Selective breeding (artificial selection) has affected the communication abilities of most dog breeds. Artificial selection is carried out to change a living being, into something more useful for humans. This usefulness is decided by humans and is not always beneficial to the species that is being bred from. Breeding a dog for appearance may include coat colour, size, face shape, body shape and coat length. There may be an attempt to make the dog appear stocky and strong, or cute like a teddy bear. Some of the small, companion, flat faced dogs may even have been originally bred to resemble the human face. All these changes affect the dog’s ability to communicate to some extent.
There are three specific head shapes for dogs. Each head shape will affect communication and expression.
1. Long-headed dogs "dolichocephalic" include most sighthounds, inclusive of the Greyhound and Saluki.
2. What we would consider the in between shape "mesocephalic" includes Labradors, Beagles and German Shepherds.
3. Much broader heads "brachycephalic" include pugs, Shih Tzu and French bulldogs.
The rounder "brachycephalic" headed dogs may have problems with effective eye shapes or facial expression, making them difficult to understand for other dogs. Boxers, Pugs and Bulldogs have round faces and often unusual jaw shapes. Irresponsible breeding has led to many of these dogs showing deformity in their lower face and jaw area. In addition, breathing may be difficult for them, due to squashed nasal passages - leading to much panting or snorting, which can cause fear in dogs that they meet. The fear or defensive response in other dogs, to the unusual approach of a squashed faced dog with laboured breathing, can negatively affect the dog’s social experiences. The other two head shapes have a much lesser effect on communication, they enable good communication in fact. A black dog may be less easy to read for an approaching animal, whilst a dog with long facial hair may be hindered in effective communication, simply by the presence of the hair.
Long hair in the eyes will obscure a dog’s expression and may cover the eyes altogether for communication purposes. Like we do, dogs tend to check out the eyes of a stranger for hints at how they are feeling, confirmation that the stranger is no threat or as a fleeting hello. A dog with hidden eyes could be desperately trying to communicate, but no-one else can see their efforts. Eye contact is also used as a challenge or confrontation method when a bold or defensive canine meets a new dog. Hidden eyes can at best cause a communication void and, at worst, cause a dog to show or attract defensive or fear-based aggression.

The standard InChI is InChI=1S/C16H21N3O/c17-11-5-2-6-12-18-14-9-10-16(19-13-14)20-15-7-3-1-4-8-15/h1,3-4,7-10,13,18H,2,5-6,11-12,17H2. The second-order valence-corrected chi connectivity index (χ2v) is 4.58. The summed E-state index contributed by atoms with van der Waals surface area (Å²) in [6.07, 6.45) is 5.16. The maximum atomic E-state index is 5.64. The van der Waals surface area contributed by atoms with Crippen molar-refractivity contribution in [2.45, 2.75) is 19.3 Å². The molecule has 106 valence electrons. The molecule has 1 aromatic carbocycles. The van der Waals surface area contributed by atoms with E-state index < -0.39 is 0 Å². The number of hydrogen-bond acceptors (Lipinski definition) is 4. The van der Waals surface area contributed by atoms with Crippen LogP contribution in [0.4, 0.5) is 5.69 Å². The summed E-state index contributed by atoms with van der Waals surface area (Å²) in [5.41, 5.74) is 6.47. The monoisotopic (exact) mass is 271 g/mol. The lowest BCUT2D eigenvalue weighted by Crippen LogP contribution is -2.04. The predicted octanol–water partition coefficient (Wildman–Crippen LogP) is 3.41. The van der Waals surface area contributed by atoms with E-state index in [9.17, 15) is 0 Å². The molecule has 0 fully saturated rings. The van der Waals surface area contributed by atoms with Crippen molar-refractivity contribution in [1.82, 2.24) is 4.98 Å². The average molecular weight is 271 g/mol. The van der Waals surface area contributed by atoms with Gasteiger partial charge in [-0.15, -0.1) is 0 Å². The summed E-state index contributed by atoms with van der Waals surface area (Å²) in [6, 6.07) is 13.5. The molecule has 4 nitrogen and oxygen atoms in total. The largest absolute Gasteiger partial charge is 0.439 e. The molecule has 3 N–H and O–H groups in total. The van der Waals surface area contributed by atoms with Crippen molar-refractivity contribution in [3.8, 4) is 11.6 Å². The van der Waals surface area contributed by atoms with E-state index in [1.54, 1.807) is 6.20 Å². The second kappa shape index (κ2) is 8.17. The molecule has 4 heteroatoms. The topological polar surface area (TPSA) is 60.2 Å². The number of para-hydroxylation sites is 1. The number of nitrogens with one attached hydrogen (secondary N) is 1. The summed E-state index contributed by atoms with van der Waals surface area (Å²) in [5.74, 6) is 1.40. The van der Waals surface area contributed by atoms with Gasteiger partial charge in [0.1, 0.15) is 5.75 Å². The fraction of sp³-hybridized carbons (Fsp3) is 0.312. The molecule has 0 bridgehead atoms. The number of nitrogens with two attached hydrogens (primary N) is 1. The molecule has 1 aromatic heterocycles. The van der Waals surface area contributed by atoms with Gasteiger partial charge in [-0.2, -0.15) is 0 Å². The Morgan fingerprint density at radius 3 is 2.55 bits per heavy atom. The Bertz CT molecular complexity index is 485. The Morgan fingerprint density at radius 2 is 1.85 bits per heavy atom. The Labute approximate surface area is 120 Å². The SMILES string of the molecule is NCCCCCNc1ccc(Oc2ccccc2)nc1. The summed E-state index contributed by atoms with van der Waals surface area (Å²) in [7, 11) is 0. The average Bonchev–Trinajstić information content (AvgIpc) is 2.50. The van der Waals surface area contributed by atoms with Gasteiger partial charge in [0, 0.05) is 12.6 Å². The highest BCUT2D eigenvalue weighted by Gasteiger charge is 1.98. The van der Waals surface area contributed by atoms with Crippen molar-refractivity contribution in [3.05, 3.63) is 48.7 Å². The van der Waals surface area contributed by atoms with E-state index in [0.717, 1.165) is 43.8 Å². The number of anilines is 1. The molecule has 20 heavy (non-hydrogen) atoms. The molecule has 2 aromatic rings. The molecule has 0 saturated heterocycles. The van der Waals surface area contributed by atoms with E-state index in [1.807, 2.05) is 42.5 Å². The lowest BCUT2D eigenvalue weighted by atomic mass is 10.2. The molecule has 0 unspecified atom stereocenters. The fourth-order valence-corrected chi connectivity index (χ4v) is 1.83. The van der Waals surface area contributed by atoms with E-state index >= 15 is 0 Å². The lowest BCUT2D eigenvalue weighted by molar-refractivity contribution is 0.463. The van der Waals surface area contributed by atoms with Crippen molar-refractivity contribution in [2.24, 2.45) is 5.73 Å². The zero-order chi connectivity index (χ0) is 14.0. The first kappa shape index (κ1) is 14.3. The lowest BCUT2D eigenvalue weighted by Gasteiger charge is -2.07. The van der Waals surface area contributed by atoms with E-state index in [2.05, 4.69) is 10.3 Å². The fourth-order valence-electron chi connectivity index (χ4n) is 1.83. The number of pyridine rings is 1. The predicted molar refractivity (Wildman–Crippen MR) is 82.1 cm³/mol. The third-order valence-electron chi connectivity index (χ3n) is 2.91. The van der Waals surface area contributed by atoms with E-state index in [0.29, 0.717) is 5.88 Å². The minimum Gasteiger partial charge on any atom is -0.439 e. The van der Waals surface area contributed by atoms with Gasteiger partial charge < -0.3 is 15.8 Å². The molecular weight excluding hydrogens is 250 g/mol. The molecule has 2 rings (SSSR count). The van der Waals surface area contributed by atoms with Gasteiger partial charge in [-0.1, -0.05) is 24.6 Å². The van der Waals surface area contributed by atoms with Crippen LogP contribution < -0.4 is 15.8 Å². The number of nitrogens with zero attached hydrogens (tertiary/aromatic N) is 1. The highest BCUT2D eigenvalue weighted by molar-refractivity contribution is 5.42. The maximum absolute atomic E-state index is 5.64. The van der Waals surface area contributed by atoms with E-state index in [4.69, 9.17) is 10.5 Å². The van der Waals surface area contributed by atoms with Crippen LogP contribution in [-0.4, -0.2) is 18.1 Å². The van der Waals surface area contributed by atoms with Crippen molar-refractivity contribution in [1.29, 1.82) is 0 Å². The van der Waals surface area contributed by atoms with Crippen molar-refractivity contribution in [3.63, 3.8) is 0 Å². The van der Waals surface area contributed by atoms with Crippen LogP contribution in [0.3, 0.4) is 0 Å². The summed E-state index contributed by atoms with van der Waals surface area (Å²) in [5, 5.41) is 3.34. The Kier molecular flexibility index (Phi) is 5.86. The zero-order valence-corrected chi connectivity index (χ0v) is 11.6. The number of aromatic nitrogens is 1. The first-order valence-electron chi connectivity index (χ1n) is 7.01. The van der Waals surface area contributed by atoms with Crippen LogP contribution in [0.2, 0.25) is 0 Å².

Long hair around a dog’s muzzle may obscure a critically important teeth flash or nose wrinkle.
An unsurprising amount of dog guardians report that their own dogs don’t like black dogs, or that their dog is most likely to react defensively towards a very hairy dog. It’s no coincidence that there is a physical hindrance to communication that makes the dog harder to understand, causing a communication void.
Every individual dog will have an ear position which is considered their neutral position. Ears can also help or hinder communication. Dogs that have heavy hair on their ears may not be able to move their ears through the full, natural range. Dogs’ natural neutral ear position can change at least ten times as part of effective communication. Some dogs may only manage to reach two or three of those positions that can be seen, because they are either hidden or weighed down by hair. Ear expressions also change dependent on how the ear sits naturally, pointed ears will communicate slightly differently to small floppy ears and long, heavy ears may not seem to communicate much at all. The dog is always communicating with their ears, it’s just less obvious with heavy and hard to move ears than it is with expressive ones.
Posture affects communication too. A dog that is bred to appear muscular can easily be associated with posturing by another animal, particularly if the second animal has never met the breed before. So, a bulldog, bred to appear chunky, may be misinterpreted by another breed, initially. Boxers who are generally lively dogs, tend to appear muscular, bounce around and have the facial expression which can make another dog unsure, so whilst other Boxers may understand them perfectly, the boxer dog can become a trigger for defensive displays.
In addition to body shape, many of the muscular breeds are subject to cosmetic changes that are also detrimental to communication. Cropped ears and docked tails hinder the ability for a dog to use them as part of their language repertoire, leaving them with less in their communication toolkit. Dogs with long hair on the body can be hindered, as their natural behaviour of hackling to communicate, may not be seen or it may not even be possible.
There’s none so varied as the dog’s tail, when we explore canine communication. A tucked tail for one breed may be perfectly normal whilst for another it could signify extreme fear and stress. Like the ears, all dog’s tails have a neutral position, the place the tail falls to when a dog is not feeling any specific strong emotion. For the Pomeranian that means hooked over the back, whilst for the Whippet it means low and tucked between the dog’s back legs. There is a surprising amount of dog tail types. For communication purposes it’s important to know the dog breed and individuals neutral tail position, a prior knowledge that gives us the chance to look for specific position changes.